The Norman Transcript

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February 17, 2014

Two medals, strong emotions for Miller, Weibrecht in Super G

KRASNAYA POLYANA, Russia — This medal mattered to Bode Miller.

Not so much because, at 36, his bronze in Sunday’s super-G — behind winner Kjetil Jansrud and surprise runner-up Andrew Weibrecht — makes Miller the oldest Alpine medalist in Olympic history. Or even because he now owns six medals in all, the second-highest total for a male ski racer and tied for second among U.S. Winter Olympians in any sport.

The guy who for years and years insisted results don’t mean much to him declared he actually did care about this one. The last year has been a difficult one for Miller: the death of his younger brother, Chelone, in April 2013; the court fight over custody of his infant son; the work it took to come back from left knee surgery and return to the Alpine apex.

“It’s almost therapeutic for me to be in these situations, where I really had to test myself, so I was happy to have it be on the right side of the hundredths,” said Miller, who grew up in New Hampshire and is now based in California. “Some days ... medals don’t matter, and today was one of the ones where it does.”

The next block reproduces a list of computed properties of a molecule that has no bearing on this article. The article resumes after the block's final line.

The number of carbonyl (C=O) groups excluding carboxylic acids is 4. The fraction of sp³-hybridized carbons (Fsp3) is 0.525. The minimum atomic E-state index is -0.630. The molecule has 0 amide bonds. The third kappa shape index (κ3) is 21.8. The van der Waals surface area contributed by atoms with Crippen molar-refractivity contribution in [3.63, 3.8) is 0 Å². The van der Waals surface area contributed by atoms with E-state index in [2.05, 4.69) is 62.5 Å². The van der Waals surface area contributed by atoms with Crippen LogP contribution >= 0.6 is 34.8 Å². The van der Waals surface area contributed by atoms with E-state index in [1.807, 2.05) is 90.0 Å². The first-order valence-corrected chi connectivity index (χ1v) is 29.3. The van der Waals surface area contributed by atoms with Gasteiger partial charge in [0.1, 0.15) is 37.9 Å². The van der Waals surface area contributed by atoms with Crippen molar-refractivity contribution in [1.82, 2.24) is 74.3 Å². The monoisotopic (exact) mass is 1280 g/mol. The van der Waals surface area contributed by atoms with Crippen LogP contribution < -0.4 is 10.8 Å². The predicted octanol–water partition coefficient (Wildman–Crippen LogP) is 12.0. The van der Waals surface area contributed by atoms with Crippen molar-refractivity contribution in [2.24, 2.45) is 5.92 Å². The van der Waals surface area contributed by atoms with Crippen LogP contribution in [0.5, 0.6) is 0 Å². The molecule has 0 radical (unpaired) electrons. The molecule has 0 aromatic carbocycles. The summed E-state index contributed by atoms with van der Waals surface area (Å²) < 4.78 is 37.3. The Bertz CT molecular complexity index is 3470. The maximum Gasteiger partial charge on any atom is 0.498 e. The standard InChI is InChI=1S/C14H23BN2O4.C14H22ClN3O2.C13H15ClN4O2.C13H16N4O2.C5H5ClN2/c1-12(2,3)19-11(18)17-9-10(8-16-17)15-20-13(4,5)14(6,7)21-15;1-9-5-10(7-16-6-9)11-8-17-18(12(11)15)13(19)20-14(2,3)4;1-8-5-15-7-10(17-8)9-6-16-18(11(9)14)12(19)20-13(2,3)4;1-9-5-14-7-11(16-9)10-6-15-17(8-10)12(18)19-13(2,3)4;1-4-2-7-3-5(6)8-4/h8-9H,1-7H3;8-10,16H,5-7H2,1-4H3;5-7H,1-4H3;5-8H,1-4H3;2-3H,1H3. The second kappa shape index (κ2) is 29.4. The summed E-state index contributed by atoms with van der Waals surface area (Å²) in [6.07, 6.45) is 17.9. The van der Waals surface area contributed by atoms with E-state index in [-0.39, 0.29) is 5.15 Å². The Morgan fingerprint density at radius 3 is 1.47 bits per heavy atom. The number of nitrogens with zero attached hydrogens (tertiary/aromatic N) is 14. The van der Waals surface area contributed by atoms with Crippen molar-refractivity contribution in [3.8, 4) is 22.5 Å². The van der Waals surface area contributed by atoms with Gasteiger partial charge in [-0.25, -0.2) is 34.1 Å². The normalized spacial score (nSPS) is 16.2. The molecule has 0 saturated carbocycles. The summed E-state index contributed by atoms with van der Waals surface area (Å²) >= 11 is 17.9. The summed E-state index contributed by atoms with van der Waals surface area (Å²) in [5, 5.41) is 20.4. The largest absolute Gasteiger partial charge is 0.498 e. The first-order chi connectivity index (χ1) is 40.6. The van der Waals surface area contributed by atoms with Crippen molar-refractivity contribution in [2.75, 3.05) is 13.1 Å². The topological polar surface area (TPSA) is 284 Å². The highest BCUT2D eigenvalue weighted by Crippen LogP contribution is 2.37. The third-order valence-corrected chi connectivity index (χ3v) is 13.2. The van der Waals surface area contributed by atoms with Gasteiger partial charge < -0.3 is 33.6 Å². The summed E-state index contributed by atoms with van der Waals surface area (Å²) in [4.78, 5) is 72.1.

He wiped away tears in the finish area after someone mentioned Chelone, a charismatic snowboarder who was 29 and hoping to make the U.S. team in Sochi when he died of what was believed to be a seizure.

“Everything felt pretty raw and pretty connected,” Miller said, “so it was a lot for me.”

Weibrecht couldn’t help but be moved by his own journey, calling Sunday “probably the most emotional day of ski racing that I’ve ever had.”

It also was an important day for the U.S. ski team. The Americans had managed to collect only one of the 15 medals awarded through the first five Alpine events of the Sochi Olympics before Weibrecht and Miller tripled their nation’s total in one fell swoop.

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